November 7, 2019 100

Learn Arabic – Arabic in 3 Minutes – Making Apologies

Learn Arabic – Arabic in 3 Minutes – Making Apologies


Marḥaban, ʾanā Carole! Hi everybody! I’m Carole. Welcome to ArabicPod101.com’s Al ʿarabiyyah
fi ṯalāṯi daqāʾiq. The fastest, easiest, and most fun way to
learn Arabic. In the last lesson, we learned the phrases
Hal tatakallamu al-ʾinklīziyyah? “Do you speak English” and Hal biʾimkānika
al-takallum bil ʾinklīziyyah? “Could you speak English?” And we mentioned the word min faḍlika?,
which means “please” in Arabic. In this lesson we’re going to learn how
to use al-maʿḏirah or ʿafwan and ʾanā ʾāsif and other words when apologizing in
Arabic. We should use al-maʿḏirah or ʿafwan when
we want to say “excuse me”, such as when we are ordering something in a bar or a restaurant. For example: al-maʿḏirah/ʿafwan, qahwah min faḍlika. “Excuse me, a coffee please.” [slowly] al-maʿḏirah/ʿafwan, qahwah min
faḍlika. We can also use it when asking a question: al-maʿḏirah/ʿafwan, aina al-maḥattah? “Excuse me, where is the station?” [slowly] al-maʿḏirah/ʿafwan, ʾayna al-maḥattah? Sometimes we also hear people say min faḍlika
or “please” to draw somebody’s attention. [slowly] min faḍlika! If the person is a woman, we replace the ending
with ki so it becomes Min faḍliki! In case you want to use “excuse me” to apologize
instead of asking something, you should say ʿuḏhran. It can be used if you accidentally bump into
someone on the street. [slowly]ʿuḏhran Just like ʿuḏhran, we can use ʾanā ʾāsif
when apologizing. It literally means ”I’m sorry”or “Pardon
me”. As we learned in the last lesson ʾanā means “I”,so
the adjective that follows should be modified according to the gender. So if you’re a woman you should say ʾanā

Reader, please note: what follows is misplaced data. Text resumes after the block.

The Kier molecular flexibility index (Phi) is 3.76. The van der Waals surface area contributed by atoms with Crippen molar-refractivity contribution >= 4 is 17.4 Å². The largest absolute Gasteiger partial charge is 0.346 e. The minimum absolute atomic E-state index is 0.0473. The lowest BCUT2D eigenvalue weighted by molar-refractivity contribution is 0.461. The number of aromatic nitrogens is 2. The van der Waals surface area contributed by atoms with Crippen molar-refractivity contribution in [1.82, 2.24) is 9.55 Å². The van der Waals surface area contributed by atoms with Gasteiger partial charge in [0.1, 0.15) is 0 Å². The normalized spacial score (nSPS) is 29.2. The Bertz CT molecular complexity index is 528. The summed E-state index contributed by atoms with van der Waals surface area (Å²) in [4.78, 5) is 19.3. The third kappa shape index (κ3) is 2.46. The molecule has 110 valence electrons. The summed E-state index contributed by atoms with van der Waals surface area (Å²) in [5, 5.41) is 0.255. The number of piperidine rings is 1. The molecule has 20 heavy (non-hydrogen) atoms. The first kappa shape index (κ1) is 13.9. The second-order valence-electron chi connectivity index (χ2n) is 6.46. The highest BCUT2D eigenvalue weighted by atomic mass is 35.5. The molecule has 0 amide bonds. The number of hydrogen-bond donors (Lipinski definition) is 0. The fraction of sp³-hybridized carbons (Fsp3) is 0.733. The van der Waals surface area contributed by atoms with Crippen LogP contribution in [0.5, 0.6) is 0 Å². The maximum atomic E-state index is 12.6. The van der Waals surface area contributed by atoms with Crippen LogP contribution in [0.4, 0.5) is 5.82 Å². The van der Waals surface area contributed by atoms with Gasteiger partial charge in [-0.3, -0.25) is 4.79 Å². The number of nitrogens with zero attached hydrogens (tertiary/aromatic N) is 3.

ʾāsifah instead of ʾanā ʾāsif. All of these phrases can be used for either
“excuse me” or “I’m sorry.” But if you really want to apologize for something,
it might be better to use a different phrase. That phrase is the verb sāmiḥnī. It can be translated as “forgive me” in
English, it is a bit stronger but it can be used in both formal and informal situations. Again, since sāmiḥnī means that you are
asking for the other person’s forgiveness, it should be changed according to the gender. [slowly] sāmiḥnī So it becomes sāmiḥīnī if the other person
is a female, by adding the letter ī between the ḥ and the n. [slowly] sāmiḥīnī Now it’s time for Carole’s Tips. Please remember that in most of the Arab countries,
if you accidentally bump into someone, you don’t say “forgive me,” sāmiḥnī
which is for a more serious annoyance; instead we say ʿuḏhran or ʾanā ʾāsif, “excuse
me” or, “I am sorry”. Are you are able to count in Arabic? In the next lesson we will learn the digits
in Arabic from one to ten! I’ll be waiting for you in our next Al ʿarabiyyah
fi ṯalāṯi daqāʾiq lesson. ʾilā al-liqāʾi fi al-marrati al qādimah!

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